Gregory J. Chaitin (* 1947 in Chicago ) is an American mathematician and philosopher . His main area of work is computability theory . He is thus in the tradition of Kurt Gödel and Alan Turing , whose theorems ( incompleteness theorem , Turing computability ) he generalized into algorithmic information theory , which is similar to Kolmogorov's complexity .
Chaitin was born to Argentine immigrants from Buenos Aires . However, the family moved to New York at an early age , where he was drawn to the theory of computability at an early age by the book Gödel's Proof by Ernest Nagel and James R. Newman about Gödel's incompleteness theorem . (Chaitin approaches this, however, from Shannon's information theory .) He attended the Bronx High School of Science from 1962 and the City University of New York (CUNY) from 1965 . In 1966 he went back to Buenos Aires with the family, where he started as a programmer at IBM and held courses in LISP programming and metamathematics at the University of Buenos Aires. At the beginning of the 1970s his work Information theoretic limits of formal systems (published expanded in the ACM Journal 1974) was created, which earned him an invitation to the Thomas J. Watson Research Center at IBM, where he is still active today. From 1976 to 1985 he worked there as a software and hardware engineer on IBM's RISC project. He is also currently visiting professor in the Computer Science Department at the University of Auckland in New Zealand.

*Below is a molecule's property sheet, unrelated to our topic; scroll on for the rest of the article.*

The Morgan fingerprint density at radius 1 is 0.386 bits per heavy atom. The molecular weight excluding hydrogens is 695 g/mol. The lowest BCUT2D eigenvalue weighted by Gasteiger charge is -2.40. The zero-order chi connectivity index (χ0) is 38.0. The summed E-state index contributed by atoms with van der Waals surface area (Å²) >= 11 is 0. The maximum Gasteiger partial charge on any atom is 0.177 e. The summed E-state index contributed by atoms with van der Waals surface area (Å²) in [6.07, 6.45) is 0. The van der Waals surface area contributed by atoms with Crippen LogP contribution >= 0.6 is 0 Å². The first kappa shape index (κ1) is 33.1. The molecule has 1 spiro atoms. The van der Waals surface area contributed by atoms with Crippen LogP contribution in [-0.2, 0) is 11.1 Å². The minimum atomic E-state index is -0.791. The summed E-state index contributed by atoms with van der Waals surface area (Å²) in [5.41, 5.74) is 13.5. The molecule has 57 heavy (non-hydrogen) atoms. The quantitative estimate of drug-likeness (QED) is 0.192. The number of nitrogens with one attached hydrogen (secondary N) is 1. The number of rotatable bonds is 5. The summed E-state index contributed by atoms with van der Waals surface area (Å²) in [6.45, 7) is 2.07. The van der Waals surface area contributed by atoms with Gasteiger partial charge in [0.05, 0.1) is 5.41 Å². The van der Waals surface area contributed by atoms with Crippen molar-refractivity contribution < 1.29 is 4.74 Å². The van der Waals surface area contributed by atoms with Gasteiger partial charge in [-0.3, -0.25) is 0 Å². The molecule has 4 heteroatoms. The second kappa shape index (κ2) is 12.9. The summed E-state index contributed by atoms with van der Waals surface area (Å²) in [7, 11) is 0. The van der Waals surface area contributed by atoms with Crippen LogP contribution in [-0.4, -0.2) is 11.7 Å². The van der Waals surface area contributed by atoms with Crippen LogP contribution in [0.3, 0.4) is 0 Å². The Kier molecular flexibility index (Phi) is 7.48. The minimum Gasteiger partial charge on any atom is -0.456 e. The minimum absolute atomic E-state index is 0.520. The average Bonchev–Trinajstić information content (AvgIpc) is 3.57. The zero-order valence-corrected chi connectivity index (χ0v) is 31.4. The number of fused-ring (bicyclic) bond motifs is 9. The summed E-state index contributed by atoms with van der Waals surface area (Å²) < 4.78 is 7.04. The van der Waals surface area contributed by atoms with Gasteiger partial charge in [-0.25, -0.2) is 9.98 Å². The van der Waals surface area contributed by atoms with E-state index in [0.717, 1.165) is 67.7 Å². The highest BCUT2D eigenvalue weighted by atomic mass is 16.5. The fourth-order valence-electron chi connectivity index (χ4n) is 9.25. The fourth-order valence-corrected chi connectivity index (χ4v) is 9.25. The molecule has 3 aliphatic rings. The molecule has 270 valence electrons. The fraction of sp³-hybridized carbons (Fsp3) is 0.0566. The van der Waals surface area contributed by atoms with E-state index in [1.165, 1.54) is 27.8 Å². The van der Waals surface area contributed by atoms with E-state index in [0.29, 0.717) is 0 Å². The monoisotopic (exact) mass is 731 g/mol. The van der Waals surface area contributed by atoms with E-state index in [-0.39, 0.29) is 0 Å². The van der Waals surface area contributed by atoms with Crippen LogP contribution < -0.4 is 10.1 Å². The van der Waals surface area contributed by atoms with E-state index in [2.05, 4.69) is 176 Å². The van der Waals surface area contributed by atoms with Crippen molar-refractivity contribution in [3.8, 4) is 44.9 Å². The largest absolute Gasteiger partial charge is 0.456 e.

His results concern the structure of mathematical theories. Chaitin is looking for statements on the fundamental predictability and the fundamental decidability of mathematical propositions.
He dealt with examples of principally undecidable sentences. With such sentences it is completely "random" whether they are true or false. However, the English term random can also mean random or random ; What is meant here is that these sentences cannot be "justified", but rather "that it is so".
According to Chaitin, he has proven that, with a finite number of exceptions, it is undecidable whether a number is Kolmogorow-reducible , i.e. H. whether there is a smaller program that produces this number. So there is no general method by which Kolmogorov complexity can be measured.
The interpretation of Chaitin's results is controversial among some mathematicians. Chaitin's constant comes from him .
Chaitin has also written a lot on the philosophy of mathematics, especially in relation to Gödel's incompleteness theorems and questions of complexity.
- Algorithmic information theory , Cambridge University Press 1987
- The Limits of Mathematics , Springer-Verlag, 1998.
- The Unknowable , Springer-Verlag, 1999.
- Exploring Randomness , Springer-Verlag, 2001.
- Conversations with a Mathematician , Springer-Verlag, 2002.
- Meta Math! , Pantheon Books 2005
- Thinking about Gödel and Turing - Essays on Complexity 1970-2007 , Singapore 2007.
- Randomness and mathematical proof , Scientific American 1975
- Randomness in Arithmetic , Scientific American 1988
- Review of the books "The unknowable", "Exploring Randomness" by Chaitin by Panu Raatikainen, Notices AMS 2001, PDF file
- Literature by and about Gregory Chaitin in the catalog of the German National Library
- Chaitin's homepage , with curriculum vitae
- Evidence sketch for Chaitin's most important sentence
- Easily understandable argumentation on Chaitin's theorem
|ALTERNATIVE NAMES||Chaitin, Gregory J. (full name)|
|BRIEF DESCRIPTION||American mathematician|
|DATE OF BIRTH||1947|
|PLACE OF BIRTH||Chicago|